Recently on a local television newscast I saw a story that featured an interview with the first openly homosexual bishop of the United Methodist Church. She told the reporter that in her view the group’s pending split over LGBTQ+ acceptance in the church was the result of a principle listed in the foundation of the denomination’s values when it was formed in 1972, which stated that the church considers the practice of homosexuality incompatible with Christian teaching. “At that point, we turned from a very grace-filled understanding of human sexuality to one of condemnation for a group of people,” she noted, and admitted that she was biased on the topic, as she has been married to her female partner for many years. However, she said many pastors she works with throughout Colorado are traditional, and represent a significant portion of the denomination that believes homosexual marriage is prohibited in the faith and hold “very closely to a more literal reading of scripture, ” while noting that she and other liberals “look at it through church tradition, reason and human experience. And, our traditionalists look toward the Bible first and only.” She said the split, if approved by vote later in 2020, was sad, but could also help Christians reach more people with the love of God. “We can free one another to live in to the ministries we think God calls us to. It is a huge moment in the life of our denomination.” “What will emerge from this separation is a strengthening of a commitment to extend God’s love to all people, and that to me is where I find hope.”
I recall at the time briefly wondering just what I might say to her in a conversation on the topic. She seemed like a pleasant person. She is certainly better educated than I am, and likely my superior in intellect. I soon forgot the news spot.
I recalled the report about the bishop when I was perusing a magazine recently. In the publication “The Week” for January 17, 2020, in a short piece headlined “Irreconcilable:” was a report that
“The United Methodist Church announced plans last week to split into two branches, in a schism over same-sex marriage. The country’s second-largest Protestant denomination, with roughly 9 million members, expects to let a “traditionalist” wing break off and take $25 million. The remaining United Methodist Church would allow gay marriages and LGBTQ clergy for the first time, but any local church could vote to defect with the traditionalists (and take its buildings with it). The announcement heads off contentious sanctions that were set to take effect against pastors who officiated at gay weddings: a one-year suspension without pay for a first offense and removal from the clergy for the second. The Nashville-based church’s large following in Africa has fiercely opposed liberal reform. Church leaders will vote on finalizing the split at their worldwide conference in May.”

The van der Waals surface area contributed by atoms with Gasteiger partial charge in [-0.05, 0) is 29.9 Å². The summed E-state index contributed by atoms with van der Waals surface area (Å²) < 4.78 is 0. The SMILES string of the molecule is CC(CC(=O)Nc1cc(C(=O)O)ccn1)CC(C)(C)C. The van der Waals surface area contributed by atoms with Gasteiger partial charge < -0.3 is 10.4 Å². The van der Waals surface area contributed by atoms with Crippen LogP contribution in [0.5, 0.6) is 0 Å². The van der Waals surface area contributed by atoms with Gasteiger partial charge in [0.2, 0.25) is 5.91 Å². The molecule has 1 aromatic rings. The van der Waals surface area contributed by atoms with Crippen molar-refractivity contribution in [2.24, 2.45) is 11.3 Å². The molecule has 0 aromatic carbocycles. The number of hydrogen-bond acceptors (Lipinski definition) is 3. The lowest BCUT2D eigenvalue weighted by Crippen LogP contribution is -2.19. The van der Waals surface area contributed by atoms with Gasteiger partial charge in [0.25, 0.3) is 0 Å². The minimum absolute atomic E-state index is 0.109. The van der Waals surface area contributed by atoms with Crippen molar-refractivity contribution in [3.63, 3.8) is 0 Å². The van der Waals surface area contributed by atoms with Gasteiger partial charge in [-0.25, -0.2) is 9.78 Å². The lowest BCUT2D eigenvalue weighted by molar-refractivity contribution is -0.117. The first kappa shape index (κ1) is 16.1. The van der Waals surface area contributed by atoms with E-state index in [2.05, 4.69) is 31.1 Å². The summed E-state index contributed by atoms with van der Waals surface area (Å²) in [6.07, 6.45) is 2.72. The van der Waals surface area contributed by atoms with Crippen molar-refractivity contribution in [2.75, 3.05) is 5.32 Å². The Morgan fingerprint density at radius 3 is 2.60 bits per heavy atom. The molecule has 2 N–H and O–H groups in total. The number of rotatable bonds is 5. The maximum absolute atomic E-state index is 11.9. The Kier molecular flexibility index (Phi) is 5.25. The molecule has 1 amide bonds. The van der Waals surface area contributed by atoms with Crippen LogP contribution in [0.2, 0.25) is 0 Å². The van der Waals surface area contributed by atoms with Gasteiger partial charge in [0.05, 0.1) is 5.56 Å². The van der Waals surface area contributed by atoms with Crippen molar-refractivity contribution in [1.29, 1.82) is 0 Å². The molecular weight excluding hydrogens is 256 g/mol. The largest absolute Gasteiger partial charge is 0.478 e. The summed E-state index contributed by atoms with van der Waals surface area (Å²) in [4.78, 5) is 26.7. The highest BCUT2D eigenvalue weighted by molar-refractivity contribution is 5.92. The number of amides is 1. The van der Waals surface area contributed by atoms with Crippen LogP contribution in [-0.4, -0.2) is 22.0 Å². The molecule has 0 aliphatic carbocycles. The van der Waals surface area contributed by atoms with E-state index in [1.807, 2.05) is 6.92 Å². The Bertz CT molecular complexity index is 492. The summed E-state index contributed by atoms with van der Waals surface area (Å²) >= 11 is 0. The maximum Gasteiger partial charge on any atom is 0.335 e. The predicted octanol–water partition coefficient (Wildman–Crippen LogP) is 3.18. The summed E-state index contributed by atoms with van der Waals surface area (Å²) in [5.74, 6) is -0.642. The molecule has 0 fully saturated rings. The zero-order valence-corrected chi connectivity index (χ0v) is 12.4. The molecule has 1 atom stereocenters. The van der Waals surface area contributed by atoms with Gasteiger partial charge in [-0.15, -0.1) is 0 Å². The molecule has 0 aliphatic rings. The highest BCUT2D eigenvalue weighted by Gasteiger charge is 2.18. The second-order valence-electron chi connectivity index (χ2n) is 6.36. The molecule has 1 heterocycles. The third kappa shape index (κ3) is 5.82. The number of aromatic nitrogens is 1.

I hope this denomination does indeed split. But I think it needs to split over issues even more fundamental than the aforementioned. Over what issues should this denomination split? Issues such as the questions of – Who is Jesus Christ? Why did He come? What is the Christian Gospel? Do individuals need to be “saved,” and if so what does salvation entail, and how does one obtain it? How has God spoken or revealed Himself to us; what is the Bible, and is it inspired, authoritative, primary, and sufficient? It is in the answers to these questions that we find the basis of all true Christian unity, and that require division when there is disagreement. It is only on the basis of the answers to these questions that the issue raised by this bishop can be addressed.
I am, frankly, highly unlikely to ever converse with this woman or any other Methodist bishop. But, hypothetically, what would I say to her? In all probability she is not a regenerate, born-again believer. I would attempt to kindly share with her the Gospel, perhaps from Romans 3, perhaps from Peter’s sermon in Acts 2, perhaps from John 3, though understanding that she probably does not recognize the authority of those passages. I would share with her that Jesus Christ was the virgin born Son of God and God the Son who died on the cross to atone for human sin and rose triumphantly from the grave, that human sin and rebellion against God requires punishment and separation from God, and Christ has provided the only solution for that sin. Turning from sin and turning to Christ as Savior and Lord in faith is the only hope any of us have. I might further invite her to examine the teachings of early Methodist John Wesley, to consider the lyrics of some of the great hymns written by his brother Charles Wesley.
While I will never meet this bishop, I do meet people who are rebels against God and are part of the fallen human race. People who are sometimes less than honest, sometimes less than truthful, thieves, materialists, proud, self-sufficient, individuals caught up in unwholesome compulsions or aberrant sexual behavior, but mostly people who are unbelieving or spiritually dull but really nice people. And regardless of their particular situation in life, regardless of their religion or morality or individual failings or virtues, people who need to turn to Christ in faith and repentance as their only hope. People who need to become convinced that the Gospel is true, and call out to God with utmost sincerity, repentance, and faith,
“Dear God, I know that I am a sinner. I’m sorry for my sin. I want to turn from my sin. Please forgive me. I believe Jesus Christ is Your Son, that He died on the cross for my sin, and You raised Him to life. I trust Jesus as my Savior and Lord and want to follow Him from this day forward.”